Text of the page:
I know Lifelogic would approve !
      Boris may then be happy with his Island too !

      Spread the load and reduce air traffic congestion (and risk) in the sky over West London and the Heathrow approaches.

      Also remember it snows occassionally, so different locations give more flexibility

      • lifelogic
        Posted September 5, 2012 at 8:53 am | Permalink

        We need a hub for flight interconnections perhaps get the runway at Gatwick going and a HS train link to Heathrow four runways as a start on the grand plan and link in Stansted later. If that is for political reasons we cannot have the Heathrow runway under way yet.

        • Jerry
          Posted September 5, 2012 at 7:57 pm | Permalink

          If Hs2 is to go ahead then it would surely make more sense to build this “Hub” airport in the B’ham area, 1 hour or less into central London is not really an issue for most whilst it will be encouragement for those who wish to see more business investment in the North too (what with similar travel times to Manchester and Leeds etc.). Road links are not to bad either, other than from those south of London but then they would carry on using either Heathrow or Gatwick.

          A second or third runway at either Gatwick or Heathrow, even the expansion of Stansted (or even Boris Ireland) doesn’t actually make any sense in the long run other than as a stop gap because business is slowly moving away from London to more diverse -cheaper- areas to the north.

        • Excalibur
          Posted September 10, 2012 at 7:01 am | Permalink

          I admire generally your incisive comments, Lifelogic. but you are wrong on this. Boris Island is the solution for the l0nger term. With HS2 scheduled to cost about 32 billion, its cancellation and use of the funding towards a new Thames estuary airport at around 52 billion has to be the way to go. OK there will be cost escalations but the rest of the world will not wait while we dilly dally over our airport capacity. International flights come into London via the Thames estuary anyway.

      • Mark
        Posted September 5, 2012 at 3:21 pm | Permalink

        I was shocked to note how few passengers for Heathrow use rail or tube these days.

        • lifelogic
          Posted September 5, 2012 at 7:51 pm | Permalink

          Well a taxi (or friend) is often more convenient and often far cheaper. A link from Heathrow to Gatwick for interchanging passenger would work well however. Linking all Europe with intercontinental flights through the 5 runway Heathwick. Clearly it is the best, quickest and cheapest solution, even if Boris has other ideas – one assumes for rather ambitious political reasons.

          An Island in the Thames would need to be quite high and well protected given the floods of 1953. Also rather subject to fog perhaps.


          Clearly he (rightly) does not believe in catastrophic sea level rises as 1953 was before most of the C02.

          One wonders how the BBC would now cover any repeat of the 1953 flood given their absurd Anth. Global Warming agenda.

        • alan jutson
          Posted September 5, 2012 at 10:02 pm | Permalink

          Mark that would be a surprise given the cost of parking, and the restricions on drop off and collection points.

          We always use the train when flying from Gatwick, as they do a Gatwick special, up to 4 people for £40.00 return from Wokingham.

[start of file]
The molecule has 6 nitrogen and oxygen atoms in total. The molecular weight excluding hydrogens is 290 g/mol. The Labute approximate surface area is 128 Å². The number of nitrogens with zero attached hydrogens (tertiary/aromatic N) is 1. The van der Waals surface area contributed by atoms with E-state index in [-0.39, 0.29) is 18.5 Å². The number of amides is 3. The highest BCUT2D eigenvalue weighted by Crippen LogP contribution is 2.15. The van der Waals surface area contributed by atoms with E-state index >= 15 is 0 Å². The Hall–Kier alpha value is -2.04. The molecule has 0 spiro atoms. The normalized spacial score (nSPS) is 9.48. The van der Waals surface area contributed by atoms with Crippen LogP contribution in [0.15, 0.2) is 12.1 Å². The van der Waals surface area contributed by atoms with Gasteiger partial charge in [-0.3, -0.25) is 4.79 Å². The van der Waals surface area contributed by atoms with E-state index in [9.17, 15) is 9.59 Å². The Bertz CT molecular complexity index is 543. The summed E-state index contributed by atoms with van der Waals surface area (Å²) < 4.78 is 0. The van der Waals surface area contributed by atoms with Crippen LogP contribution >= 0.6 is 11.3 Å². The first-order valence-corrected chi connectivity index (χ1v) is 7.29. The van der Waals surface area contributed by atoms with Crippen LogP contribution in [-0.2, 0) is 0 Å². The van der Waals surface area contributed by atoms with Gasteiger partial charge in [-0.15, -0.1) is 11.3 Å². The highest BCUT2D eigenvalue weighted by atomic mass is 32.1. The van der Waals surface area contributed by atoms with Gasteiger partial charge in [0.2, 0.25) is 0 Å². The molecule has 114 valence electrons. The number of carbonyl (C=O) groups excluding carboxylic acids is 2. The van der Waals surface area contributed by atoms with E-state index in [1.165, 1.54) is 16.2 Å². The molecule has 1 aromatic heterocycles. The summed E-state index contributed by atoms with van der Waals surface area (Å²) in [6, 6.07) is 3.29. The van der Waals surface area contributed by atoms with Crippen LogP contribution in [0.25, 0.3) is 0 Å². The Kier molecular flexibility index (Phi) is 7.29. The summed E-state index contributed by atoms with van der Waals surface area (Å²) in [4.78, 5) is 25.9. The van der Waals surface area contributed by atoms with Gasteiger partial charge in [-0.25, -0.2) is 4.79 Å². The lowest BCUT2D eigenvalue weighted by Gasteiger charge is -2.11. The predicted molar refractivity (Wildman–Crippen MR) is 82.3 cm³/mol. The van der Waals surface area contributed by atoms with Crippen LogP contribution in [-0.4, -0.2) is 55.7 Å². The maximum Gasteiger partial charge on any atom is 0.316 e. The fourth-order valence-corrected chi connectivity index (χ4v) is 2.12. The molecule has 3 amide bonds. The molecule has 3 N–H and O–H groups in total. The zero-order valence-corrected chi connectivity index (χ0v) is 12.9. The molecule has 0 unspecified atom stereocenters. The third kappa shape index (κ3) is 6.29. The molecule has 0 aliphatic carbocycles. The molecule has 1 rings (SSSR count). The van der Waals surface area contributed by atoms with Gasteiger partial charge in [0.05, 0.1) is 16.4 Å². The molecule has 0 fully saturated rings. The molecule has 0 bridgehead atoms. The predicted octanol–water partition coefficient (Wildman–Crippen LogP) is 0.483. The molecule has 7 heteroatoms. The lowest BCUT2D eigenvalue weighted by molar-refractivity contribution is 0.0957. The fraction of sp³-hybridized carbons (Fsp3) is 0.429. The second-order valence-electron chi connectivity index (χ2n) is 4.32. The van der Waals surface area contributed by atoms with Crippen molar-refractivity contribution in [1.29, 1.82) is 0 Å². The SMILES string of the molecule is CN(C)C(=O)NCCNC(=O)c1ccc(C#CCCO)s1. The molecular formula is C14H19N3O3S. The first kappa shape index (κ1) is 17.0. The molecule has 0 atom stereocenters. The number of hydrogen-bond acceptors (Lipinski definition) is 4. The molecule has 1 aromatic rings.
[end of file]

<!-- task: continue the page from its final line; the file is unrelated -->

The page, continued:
5. John Ward
    Posted September 5, 2012 at 6:19 am | Permalink

    A great deal of sound sense in this piece. For me the most striking element of yesterday’s deckchair rearrangement was the promotion of a Culture secretary under a dark cultural cloud, to a Health portfolio where he starts from the position of having called for the dismantling of the NHS in 2009.
    The large hairy mammoth in the Conservative room at the moment is, I am genuinely sad to say, a leadership clique dedicated to malign influence led by a man bereft of ethical guidance.

    • lifelogic
      Posted September 5, 2012 at 8:57 am | Permalink

      Dismantling of the NHS sound like a very good idea most replacement would be better. Anyway at least stop them performing endless quack medicine and vanity treatments from today.

      • Nina Andreeva
        Posted September 5, 2012 at 6:24 pm | Permalink


        Please can you go and get a quote from the website of one of the American insurance companies and tell us how much they will want from you a month to provide coverage (assuming that you have no pre-existing conditions and that they will offer you terms)

        I quite like the NHS in that I get world class treatment without having to have to stump up around £500 p.m to an insurance company. Remember in the UK no one has been made bankrupt by staying in a hospital in the UK.

      • Jerry
        Posted September 5, 2012 at 8:02 pm | Permalink

        Please define “quack”, one persons quack cure is another saviour, agreed about vanity [1] treatments though…

        [1] not all plastic surgery is of the vanity sort though

        • James Sutherland
          Posted September 6, 2012 at 8:54 pm | Permalink

          “not all plastic surgery is of the vanity sort though”

          Plastic, no – that covers reconstruction after car accidents, for example – but the previous poster said ‘vanity treatments’ which are indeed unnecessary and shouldn’t be NHS funded. Fertility in particular comes under this heading: it isn’t even remotely necessary, so why does it get a penny of state funding? (When other conditions like cancer and blindness are getting passed over as “not important enough”, there is something profoundly wrong.)